Magnetic cataclysmic variable AE Aquarii
If white dwarfs have a magnetic field of 10tesla or more, matter from the companion star escapes from the accretion disk in its accreting process and moves along the magnetic lines to accrete intensively on the dwarfs’ magnetic poles. Since X-rays are radiated from the magnetic pole areas that appear and disappear due to white-dwarf rotation, the X-ray intensity varies in sync with the rotation cycle. These cataclysmic variables are called the “magnetic cataclysmic variables.”
For magnetic cataclysmic variable AE Aquarii, its rotation period of 33.08 seconds was identified by visible-light observation. This value is the fastest among magnetic cataclysmic variables and the rotation speed on its equator indeed reaches 35% of the Kepler velocity there. Since the X-ray intensity varied at the period, for a long time AE Aqr was thought to be a magnetic cataclysmic variable where ordinary mass accretion took place. Since it shows the following specific behaviors not seen with other cataclysmic variables, however, it was considered special.
Research into the cause of the uniqueness of AE Aqr has advanced largely with our X-ray spectroscopic analysis of data from the XMM-Newton satellite. XMM-Newton carries a reflection-type, diffraction-grating spectrometer with better energy-resolution capability than CCD. As shown in Fig. 4, it can spectroscope the characteristic X-rays from nitrogen, oxygen, and helium-like ion of neon into three components. We can identify the plasma density based on the relative intensity of the two components. From this intensity information and the absolute brightness of the three components, we discovered that the plasma extends to the orbits of the binary system. This suggests that the X-rays from AE Aqr do not come from its magnetic poles but are emitted from around its magnetosphere. Because of the white dwarf’s high rotation speed, matter from the companion star cannot accrete on the white dwarf and is blown outside the binary system.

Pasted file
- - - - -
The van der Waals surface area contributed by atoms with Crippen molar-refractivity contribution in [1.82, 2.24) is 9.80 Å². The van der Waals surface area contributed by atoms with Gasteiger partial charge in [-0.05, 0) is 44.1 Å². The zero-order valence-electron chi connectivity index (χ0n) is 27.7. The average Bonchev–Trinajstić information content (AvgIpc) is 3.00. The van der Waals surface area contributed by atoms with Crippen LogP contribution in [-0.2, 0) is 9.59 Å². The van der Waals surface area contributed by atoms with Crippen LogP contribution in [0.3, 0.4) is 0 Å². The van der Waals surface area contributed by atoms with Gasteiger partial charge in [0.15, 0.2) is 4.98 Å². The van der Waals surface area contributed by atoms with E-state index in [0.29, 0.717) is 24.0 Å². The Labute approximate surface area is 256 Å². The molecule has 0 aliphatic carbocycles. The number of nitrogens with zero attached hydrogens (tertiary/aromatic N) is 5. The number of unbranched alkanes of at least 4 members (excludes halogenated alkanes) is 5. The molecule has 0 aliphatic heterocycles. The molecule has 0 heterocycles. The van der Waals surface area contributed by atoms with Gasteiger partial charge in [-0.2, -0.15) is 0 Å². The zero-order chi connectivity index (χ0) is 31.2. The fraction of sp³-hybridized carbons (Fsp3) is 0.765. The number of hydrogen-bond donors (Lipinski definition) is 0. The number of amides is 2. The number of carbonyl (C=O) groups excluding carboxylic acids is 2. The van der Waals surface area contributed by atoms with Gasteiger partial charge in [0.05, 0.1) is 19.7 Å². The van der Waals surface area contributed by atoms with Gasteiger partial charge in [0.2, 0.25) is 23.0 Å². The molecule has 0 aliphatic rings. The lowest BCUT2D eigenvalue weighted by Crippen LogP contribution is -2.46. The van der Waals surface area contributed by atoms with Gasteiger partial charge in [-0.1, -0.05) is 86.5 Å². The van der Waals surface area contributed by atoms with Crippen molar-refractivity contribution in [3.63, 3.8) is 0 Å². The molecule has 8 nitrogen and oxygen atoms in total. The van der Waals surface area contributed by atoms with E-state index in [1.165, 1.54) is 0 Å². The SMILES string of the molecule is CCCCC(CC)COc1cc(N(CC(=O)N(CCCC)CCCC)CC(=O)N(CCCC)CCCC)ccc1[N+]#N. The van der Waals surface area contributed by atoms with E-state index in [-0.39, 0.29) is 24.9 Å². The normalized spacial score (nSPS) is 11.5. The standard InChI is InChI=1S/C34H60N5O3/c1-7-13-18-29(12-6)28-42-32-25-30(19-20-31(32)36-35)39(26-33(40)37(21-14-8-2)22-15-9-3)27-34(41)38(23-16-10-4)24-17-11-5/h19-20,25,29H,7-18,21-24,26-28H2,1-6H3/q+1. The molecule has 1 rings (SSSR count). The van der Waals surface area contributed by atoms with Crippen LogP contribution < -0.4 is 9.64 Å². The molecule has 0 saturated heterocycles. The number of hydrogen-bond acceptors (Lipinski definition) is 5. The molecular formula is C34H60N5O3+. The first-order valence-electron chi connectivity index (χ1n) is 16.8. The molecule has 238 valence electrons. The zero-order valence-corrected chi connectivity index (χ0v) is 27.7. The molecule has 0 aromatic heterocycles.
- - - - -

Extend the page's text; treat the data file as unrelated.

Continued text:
So, what causes the X-ray intensity changes coincident with its rotation period? Since its discovery, the rotation period of AE Aqr has slowed down at a rate of 1.8 microseconds per year. It is supposed that AE Aqr is a white dwarf version of radio pulsar that shines using de-acceleration energy. In fact, the hard X-ray detector onboard SUZAKU began to catch signs of non-thermal-pulse component, first discovered with cataclysmic variables.
The detection of non-thermal X-ray pulses from AE Aqr has very important implications. White dwarfs having magnetic field and rotating at a period of around 10 seconds have the capability of particle acceleration up to around 1014-15eV. White dwarfs are common stars in the galactic system and, although not yet widely known, one in three stars near the solar system is white dwarf. If non-thermal pulses are detected in fast-rotating white dwarfs other than AE Aqr, white dwarfs should be highlighted as acceleration sources of high-energy cosmic rays.